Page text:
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**Authors :**Israel Ifechukwude Ahuchaogu , Temitayo Abayomi Ewemoje , Ime Etim -
**Paper ID :**IJERTV8IS090133 -
**Volume & Issue :**Volume 08, Issue 09 (September 2019) -
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**License:**This work is licensed under a Creative Commons Attribution 4.0 International License

#### Best Probability Distribution for Rainfall Analysis suited for University of Uyo, Ikpa watershed of Akwa Ibom State, Nigeria

Israel Ifechukwude Ahuchaogua* , Temitayo Abayomi Ewemojeb, and Ime Etima

a* Department of Agricultural and Food Engineering, University of Uyo, Nigeria.

b Department of Agricultural and Environmental Engineering, University of Ibadan, Nigeria.

Abstract:- The study is based on determining the probability distribution best suited for the studied area watershed. Previous works have suggested some probability distributions covering the region within which the study area lies without specifying the appropriate distributions suited to the area. This gap in knowledge is what this research is focused on. Rainfall data spanning 33 years (1981 2013) for the study was obtained from the Nigerian Meteorological Agency (NIMET). Average rainfall magnitude for each year was determined and sorted in descending order of magnitude for the purpose of determining the exceedance probatility and hence the return period using three different plotting positions: Weibull, California and Hazen respectively. The annual maximum value, annual minimum value, standard deviation, variance and coefficient of variation were determined. Year 1983 and 2012 recorded the least and highest total annual rainfall magnitude. The values of the statistic parameters obtained for years 1983 and 2012 were: Mean 128.49, 385.56; standard deviation 101.84, 289.45; variance 10371.62, 83781.11; and coefficient of variation 0.324645, 0.317414. The three distributions were used to predict rainfall magnitude for return periods of 1.25, 2, 5, 10,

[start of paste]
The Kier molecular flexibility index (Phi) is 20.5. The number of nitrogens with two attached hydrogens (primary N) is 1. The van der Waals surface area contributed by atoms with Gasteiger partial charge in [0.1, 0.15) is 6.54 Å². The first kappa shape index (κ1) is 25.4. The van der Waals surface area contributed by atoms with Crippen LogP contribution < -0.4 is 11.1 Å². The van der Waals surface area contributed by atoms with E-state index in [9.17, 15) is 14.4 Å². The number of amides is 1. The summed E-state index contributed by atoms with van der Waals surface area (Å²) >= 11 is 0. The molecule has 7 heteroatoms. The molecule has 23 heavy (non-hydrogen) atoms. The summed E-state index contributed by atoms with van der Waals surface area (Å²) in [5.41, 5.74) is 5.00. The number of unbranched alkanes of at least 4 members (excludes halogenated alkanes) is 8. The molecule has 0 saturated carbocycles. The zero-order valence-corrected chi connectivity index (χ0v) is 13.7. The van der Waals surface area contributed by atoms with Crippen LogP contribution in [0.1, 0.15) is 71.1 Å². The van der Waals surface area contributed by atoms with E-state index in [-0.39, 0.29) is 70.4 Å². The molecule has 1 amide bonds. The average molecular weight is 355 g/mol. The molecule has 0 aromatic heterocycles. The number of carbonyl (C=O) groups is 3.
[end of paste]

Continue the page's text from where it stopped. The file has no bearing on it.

20, 50 and 100 years respectively. Log Normal (LN) distribution recorded the highest predicted rainfall value of

mm while Pearson Type III (PT3) recorded the lowest value of 150.347 mm for the return period of 1.25year and PT3 had the highest predicted rainfall magnitude of 561.038 mm for 100years return period while LN and Extreme Value Type I (EVT I) recorded 337.924mm and 401.144mm respectively. Hazen plotting position was observed to best fitted the three adopted probability distributions employed in the analysis. The order of fitting perfectly to the three probability distributions of Log Normal, Pearson Type III and Extreme Value Type I also called Gumbel when matched with the three plotting positions are in the increasing order: Hazen > Weibull > California. Therefore, Log Normal, Pearson Type III and Extreme Value Type I distributions are suitable for the studied area and recommended for its rainfall anaylsis.

Keywords: Rainfall data, hydrological analysis, Probability distributions, Ikpa Watershed, Nigeria.

INTRODUCTION

The design of hydraulic structures and most water resources engineering related works requires the use of rainfall data for various reasons. In the design of hydraulic structures like dams, culverts, etc, it is needful for, among other things, to determine the discharge capacities and

other parameters needed for their construction, effective and efficient functionality. While for irrigation, drainage, flood control, flood forecasting, drought prediction etc, rainfall data is an indispensable raw material among other vital data for the design and effective workability of such water resource engineering processes, Arora (2012), Akan (2006), Khatsuria (2005) and Raghunath (2006).